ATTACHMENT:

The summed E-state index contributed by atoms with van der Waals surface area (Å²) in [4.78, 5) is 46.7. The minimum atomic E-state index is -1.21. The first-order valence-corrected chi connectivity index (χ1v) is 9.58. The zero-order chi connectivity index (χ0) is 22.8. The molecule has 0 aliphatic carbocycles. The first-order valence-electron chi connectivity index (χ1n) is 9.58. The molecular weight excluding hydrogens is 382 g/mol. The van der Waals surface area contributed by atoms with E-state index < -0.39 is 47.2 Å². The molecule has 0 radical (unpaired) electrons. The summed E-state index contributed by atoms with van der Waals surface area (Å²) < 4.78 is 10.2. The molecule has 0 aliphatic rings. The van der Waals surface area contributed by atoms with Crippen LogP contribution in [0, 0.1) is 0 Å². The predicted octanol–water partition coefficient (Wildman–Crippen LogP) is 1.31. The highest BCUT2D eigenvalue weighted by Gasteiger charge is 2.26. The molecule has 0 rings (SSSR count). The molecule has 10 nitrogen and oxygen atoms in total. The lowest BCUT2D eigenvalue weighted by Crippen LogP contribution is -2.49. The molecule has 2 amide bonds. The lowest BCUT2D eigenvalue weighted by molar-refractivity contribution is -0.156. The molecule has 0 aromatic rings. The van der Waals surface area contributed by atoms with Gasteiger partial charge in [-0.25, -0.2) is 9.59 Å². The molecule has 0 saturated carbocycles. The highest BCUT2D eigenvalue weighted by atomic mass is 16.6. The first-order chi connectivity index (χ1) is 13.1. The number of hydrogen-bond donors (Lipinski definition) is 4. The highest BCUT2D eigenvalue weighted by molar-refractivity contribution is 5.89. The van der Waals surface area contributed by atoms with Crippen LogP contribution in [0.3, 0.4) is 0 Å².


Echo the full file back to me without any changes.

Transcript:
The summed E-state index contributed by atoms with van der Waals surface area (Å²) in [4.78, 5) is 46.7. The minimum atomic E-state index is -1.21. The first-order valence-corrected chi connectivity index (χ1v) is 9.58. The zero-order chi connectivity index (χ0) is 22.8. The molecule has 0 aliphatic carbocycles. The first-order valence-electron chi connectivity index (χ1n) is 9.58. The molecular weight excluding hydrogens is 382 g/mol. The van der Waals surface area contributed by atoms with E-state index < -0.39 is 47.2 Å². The molecule has 0 radical (unpaired) electrons. The summed E-state index contributed by atoms with van der Waals surface area (Å²) < 4.78 is 10.2. The molecule has 0 aliphatic rings. The van der Waals surface area contributed by atoms with Crippen LogP contribution in [0, 0.1) is 0 Å². The predicted octanol–water partition coefficient (Wildman–Crippen LogP) is 1.31. The highest BCUT2D eigenvalue weighted by Gasteiger charge is 2.26. The molecule has 0 rings (SSSR count). The molecule has 10 nitrogen and oxygen atoms in total. The lowest BCUT2D eigenvalue weighted by Crippen LogP contribution is -2.49. The molecule has 2 amide bonds. The lowest BCUT2D eigenvalue weighted by molar-refractivity contribution is -0.156. The molecule has 0 aromatic rings. The van der Waals surface area contributed by atoms with Gasteiger partial charge in [-0.25, -0.2) is 9.59 Å². The molecule has 0 saturated carbocycles. The highest BCUT2D eigenvalue weighted by atomic mass is 16.6. The first-order chi connectivity index (χ1) is 13.1. The number of hydrogen-bond donors (Lipinski definition) is 4. The highest BCUT2D eigenvalue weighted by molar-refractivity contribution is 5.89. The van der Waals surface area contributed by atoms with Crippen LogP contribution in [0.3, 0.4) is 0 Å².